The last thing I did before checking my suitcase at Washington National Airport was to tuck the pink steno pad in which I’d been scribbling all conference long into the front pocket of my suitcase. Well before the end of my trip, I had tired of lugging and protecting the accoutrements of conference life, so opted to lighten my carry-on load a little more.
All sorts of things made their way home with me: a signed collage by Melissa Sweet from the Association for Library Service to Children preconference, “Drawn to Delight: How Picturebooks Work (and Play) Today”; the costume jewelry I put into my checked baggage despite all those warnings about what not to pack; and my carefully chosen purchases from the idyllic New York Review of Books booth—Terrible, Horrible Edie among them.
The pink notebook, however, was missing. It couldn’t have fallen out of a zipped pocket. I offer no conspiracy theories, despite having caught a few minutes of State of Play on late-night television in my hotel room. I ponder, only idly, the Providential Implications of what the disappearance of my conference notes might mean: Literally, it means that a large part of what I return with from Annual Conference is photos and memories.
What do I remember? I retain the Harry Potter–like sense of arriving at a Metro stop and seeing first one, then more and more figures who differed from the suited, weary native commuters, and knowing intuitively that these people were, like me, ALA attendees. I recall every meal, from the coffee in hotel paper cups each morning, to the multiple trips to Five Guys, to the more elegant dinners in Dupont Circle with friends and librarians.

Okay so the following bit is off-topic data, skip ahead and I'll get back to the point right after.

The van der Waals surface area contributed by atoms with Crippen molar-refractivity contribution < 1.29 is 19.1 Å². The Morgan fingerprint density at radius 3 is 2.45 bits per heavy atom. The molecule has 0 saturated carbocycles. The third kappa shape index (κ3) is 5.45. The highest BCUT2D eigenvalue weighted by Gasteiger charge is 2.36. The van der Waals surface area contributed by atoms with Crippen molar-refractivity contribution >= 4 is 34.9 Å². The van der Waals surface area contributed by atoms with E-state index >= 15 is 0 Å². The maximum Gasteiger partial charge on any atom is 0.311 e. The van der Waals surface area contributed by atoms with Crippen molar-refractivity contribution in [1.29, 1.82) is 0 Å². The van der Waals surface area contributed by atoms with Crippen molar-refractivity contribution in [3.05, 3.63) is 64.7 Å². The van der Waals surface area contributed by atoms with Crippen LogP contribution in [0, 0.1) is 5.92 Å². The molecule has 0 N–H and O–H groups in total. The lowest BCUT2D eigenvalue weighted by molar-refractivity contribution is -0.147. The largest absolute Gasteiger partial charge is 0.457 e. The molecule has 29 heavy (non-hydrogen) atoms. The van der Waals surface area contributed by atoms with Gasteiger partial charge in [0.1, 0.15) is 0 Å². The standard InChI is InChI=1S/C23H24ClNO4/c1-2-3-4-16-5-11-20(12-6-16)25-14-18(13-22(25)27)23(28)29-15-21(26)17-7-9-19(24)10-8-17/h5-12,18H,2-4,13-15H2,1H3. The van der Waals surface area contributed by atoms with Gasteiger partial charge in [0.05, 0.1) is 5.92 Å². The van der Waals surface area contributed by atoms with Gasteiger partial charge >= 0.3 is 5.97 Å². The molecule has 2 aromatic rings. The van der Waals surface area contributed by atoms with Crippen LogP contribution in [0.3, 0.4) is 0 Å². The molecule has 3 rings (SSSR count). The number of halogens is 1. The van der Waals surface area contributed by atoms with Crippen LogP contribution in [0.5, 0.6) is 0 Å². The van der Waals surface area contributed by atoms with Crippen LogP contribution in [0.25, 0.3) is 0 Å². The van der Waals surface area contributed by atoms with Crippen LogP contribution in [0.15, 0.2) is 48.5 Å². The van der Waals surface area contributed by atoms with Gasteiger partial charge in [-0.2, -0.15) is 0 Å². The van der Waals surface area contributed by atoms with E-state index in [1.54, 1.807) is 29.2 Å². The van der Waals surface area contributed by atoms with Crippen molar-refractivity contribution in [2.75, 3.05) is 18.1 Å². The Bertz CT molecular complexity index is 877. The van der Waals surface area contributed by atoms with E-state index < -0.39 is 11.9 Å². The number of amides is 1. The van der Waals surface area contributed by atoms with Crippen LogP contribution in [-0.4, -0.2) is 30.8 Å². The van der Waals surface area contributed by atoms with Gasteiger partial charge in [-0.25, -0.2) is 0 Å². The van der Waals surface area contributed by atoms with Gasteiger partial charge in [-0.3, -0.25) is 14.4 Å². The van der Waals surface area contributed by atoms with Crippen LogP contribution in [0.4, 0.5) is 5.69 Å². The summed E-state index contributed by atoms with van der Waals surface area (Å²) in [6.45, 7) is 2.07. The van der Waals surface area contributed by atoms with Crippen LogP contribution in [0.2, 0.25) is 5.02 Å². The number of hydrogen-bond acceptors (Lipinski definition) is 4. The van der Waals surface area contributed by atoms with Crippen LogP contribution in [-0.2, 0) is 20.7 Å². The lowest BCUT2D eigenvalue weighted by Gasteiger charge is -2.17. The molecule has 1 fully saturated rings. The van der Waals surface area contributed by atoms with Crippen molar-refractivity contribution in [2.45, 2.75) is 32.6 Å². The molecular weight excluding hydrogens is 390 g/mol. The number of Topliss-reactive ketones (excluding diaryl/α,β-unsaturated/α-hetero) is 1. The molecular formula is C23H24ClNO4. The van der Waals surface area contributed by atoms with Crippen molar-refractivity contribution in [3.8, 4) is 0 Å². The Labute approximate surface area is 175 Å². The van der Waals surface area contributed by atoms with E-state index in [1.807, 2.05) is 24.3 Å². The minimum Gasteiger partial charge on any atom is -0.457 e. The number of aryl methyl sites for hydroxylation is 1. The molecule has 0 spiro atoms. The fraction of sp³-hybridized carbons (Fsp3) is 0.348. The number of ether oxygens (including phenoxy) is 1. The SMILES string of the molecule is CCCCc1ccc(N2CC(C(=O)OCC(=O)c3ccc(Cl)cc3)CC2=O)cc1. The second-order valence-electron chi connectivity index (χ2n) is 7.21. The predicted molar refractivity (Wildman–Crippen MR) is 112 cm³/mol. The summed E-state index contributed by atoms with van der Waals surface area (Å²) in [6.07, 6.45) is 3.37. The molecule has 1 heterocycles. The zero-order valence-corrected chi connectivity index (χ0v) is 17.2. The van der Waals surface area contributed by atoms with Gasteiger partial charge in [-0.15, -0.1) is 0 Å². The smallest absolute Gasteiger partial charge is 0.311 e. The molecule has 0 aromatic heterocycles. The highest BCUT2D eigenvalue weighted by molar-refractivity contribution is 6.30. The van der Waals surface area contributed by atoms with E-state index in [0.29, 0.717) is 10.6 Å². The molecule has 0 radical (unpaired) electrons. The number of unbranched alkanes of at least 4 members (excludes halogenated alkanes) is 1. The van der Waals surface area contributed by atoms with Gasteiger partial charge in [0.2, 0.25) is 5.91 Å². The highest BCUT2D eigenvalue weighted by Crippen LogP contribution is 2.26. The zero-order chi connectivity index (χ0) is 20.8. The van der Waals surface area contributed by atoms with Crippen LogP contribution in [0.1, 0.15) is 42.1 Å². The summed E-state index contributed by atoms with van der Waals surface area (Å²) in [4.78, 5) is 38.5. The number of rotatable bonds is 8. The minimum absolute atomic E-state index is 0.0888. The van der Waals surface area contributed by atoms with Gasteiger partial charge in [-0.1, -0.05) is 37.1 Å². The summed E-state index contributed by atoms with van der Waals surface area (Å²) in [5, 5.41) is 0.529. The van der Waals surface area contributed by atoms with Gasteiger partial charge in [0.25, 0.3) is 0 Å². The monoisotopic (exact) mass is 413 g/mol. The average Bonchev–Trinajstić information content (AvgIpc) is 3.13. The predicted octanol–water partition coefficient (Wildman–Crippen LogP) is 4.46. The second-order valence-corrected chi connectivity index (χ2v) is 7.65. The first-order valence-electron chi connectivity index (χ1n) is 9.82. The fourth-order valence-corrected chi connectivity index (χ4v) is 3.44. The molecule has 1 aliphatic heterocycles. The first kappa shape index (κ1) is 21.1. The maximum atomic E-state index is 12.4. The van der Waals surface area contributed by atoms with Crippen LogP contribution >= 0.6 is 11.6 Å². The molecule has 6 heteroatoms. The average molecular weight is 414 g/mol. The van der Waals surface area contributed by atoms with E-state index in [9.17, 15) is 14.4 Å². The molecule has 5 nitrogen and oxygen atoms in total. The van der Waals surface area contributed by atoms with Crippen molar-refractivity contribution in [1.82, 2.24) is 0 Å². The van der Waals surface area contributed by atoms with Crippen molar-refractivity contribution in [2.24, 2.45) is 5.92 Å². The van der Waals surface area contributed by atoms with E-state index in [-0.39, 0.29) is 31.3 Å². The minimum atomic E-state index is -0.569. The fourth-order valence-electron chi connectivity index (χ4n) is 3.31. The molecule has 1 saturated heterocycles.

I can still see the various sites of D.C., the rather fearsome lions outside the Corcoran Gallery of Art, and the dignified historical buildings that endure in this city. I know it was hot, but mercifully, the sensation of the air that seemed to envelop, then infiltrate and possess every cell of one’s body in a way that portended transport to a mysterious elsewhere, had receded.
I can tell you that vendors such as World Book, Scholastic, and Rosen Publishing are producing digital science-oriented resources that serve the needs and interests of younger students. Even as the products provide very real information, the interactive, multimedia features seem practically magical—from text that recomposes itself to a lower Lexile reading-measure level and pictures that, when clicked, launch videos.
I know about new books, from Sparky: The Life and Art of Charles Schulz (Chronicle Books, April 2010) to the forthcoming The Sea of Bath (SourceBooks, October 2010). I can share my admiration for the dynamism demonstrated at the ALSC preconference by digital painter William Low and the noted Timothy Basil Ering. I’ll always be charmed by the memory of Javaka Steptoe’s smile and self-effacing explanations of his powerful illustrations for books like his forthcoming Jimi Sounds Like a Rainbow: A Story of the Young Jimi Hendrix (Clarion Books, October 2010), and the opening preconference remarks of librarian Wendy Lukehart. I can testify to librarians’ thunderous appreciation of authors and illustrators, whom they applauded like rock stars, followed by friendly barrages of photo-snapping and autograph-seeking.
I can also tell you that for all the high-tech wonders in evidence, everyone still believes in books. Author-illustrator Brian Selznick, in spell-binding, hilariously astute ways, argued that new technologies don’t portend the end of storytelling and the written word. Despite the mysterious disappearance of my pink notebook, with its pages of my nearly hieroglyphic handwriting, what he said rings true.
Jennifer Burek Pierce is assistant professor of library and information science at the University of Iowa in Iowa City. Contact her at jennifer-burek-pierce[at]uiowa.edu.